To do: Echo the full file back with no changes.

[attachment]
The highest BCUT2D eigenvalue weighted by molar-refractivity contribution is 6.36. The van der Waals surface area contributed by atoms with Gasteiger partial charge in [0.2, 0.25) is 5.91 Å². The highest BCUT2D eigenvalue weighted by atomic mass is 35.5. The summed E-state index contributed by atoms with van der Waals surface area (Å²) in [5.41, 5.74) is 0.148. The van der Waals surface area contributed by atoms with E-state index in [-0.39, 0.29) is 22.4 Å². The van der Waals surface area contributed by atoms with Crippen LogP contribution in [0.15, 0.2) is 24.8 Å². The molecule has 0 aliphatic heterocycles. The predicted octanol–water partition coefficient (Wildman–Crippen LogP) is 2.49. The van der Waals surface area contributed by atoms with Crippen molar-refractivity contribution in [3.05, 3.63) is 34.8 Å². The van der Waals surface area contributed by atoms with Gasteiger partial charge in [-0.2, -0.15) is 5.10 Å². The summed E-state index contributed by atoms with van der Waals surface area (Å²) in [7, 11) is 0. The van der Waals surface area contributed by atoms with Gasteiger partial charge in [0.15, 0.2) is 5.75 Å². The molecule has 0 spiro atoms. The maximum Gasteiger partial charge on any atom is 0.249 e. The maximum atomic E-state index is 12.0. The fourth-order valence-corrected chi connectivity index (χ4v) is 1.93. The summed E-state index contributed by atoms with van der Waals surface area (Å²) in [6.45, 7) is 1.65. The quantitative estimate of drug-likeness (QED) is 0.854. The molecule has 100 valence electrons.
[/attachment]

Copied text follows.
The highest BCUT2D eigenvalue weighted by molar-refractivity contribution is 6.36. The van der Waals surface area contributed by atoms with Gasteiger partial charge in [0.2, 0.25) is 5.91 Å². The highest BCUT2D eigenvalue weighted by atomic mass is 35.5. The summed E-state index contributed by atoms with van der Waals surface area (Å²) in [5.41, 5.74) is 0.148. The van der Waals surface area contributed by atoms with E-state index in [-0.39, 0.29) is 22.4 Å². The van der Waals surface area contributed by atoms with Crippen LogP contribution in [0.15, 0.2) is 24.8 Å². The molecule has 0 aliphatic heterocycles. The predicted octanol–water partition coefficient (Wildman–Crippen LogP) is 2.49. The van der Waals surface area contributed by atoms with Crippen molar-refractivity contribution in [3.05, 3.63) is 34.8 Å². The van der Waals surface area contributed by atoms with Gasteiger partial charge in [-0.2, -0.15) is 5.10 Å². The summed E-state index contributed by atoms with van der Waals surface area (Å²) in [7, 11) is 0. The van der Waals surface area contributed by atoms with Gasteiger partial charge in [0.15, 0.2) is 5.75 Å². The molecule has 0 spiro atoms. The maximum Gasteiger partial charge on any atom is 0.249 e. The maximum atomic E-state index is 12.0. The fourth-order valence-corrected chi connectivity index (χ4v) is 1.93. The summed E-state index contributed by atoms with van der Waals surface area (Å²) in [6.45, 7) is 1.65. The quantitative estimate of drug-likeness (QED) is 0.854. The molecule has 100 valence electrons.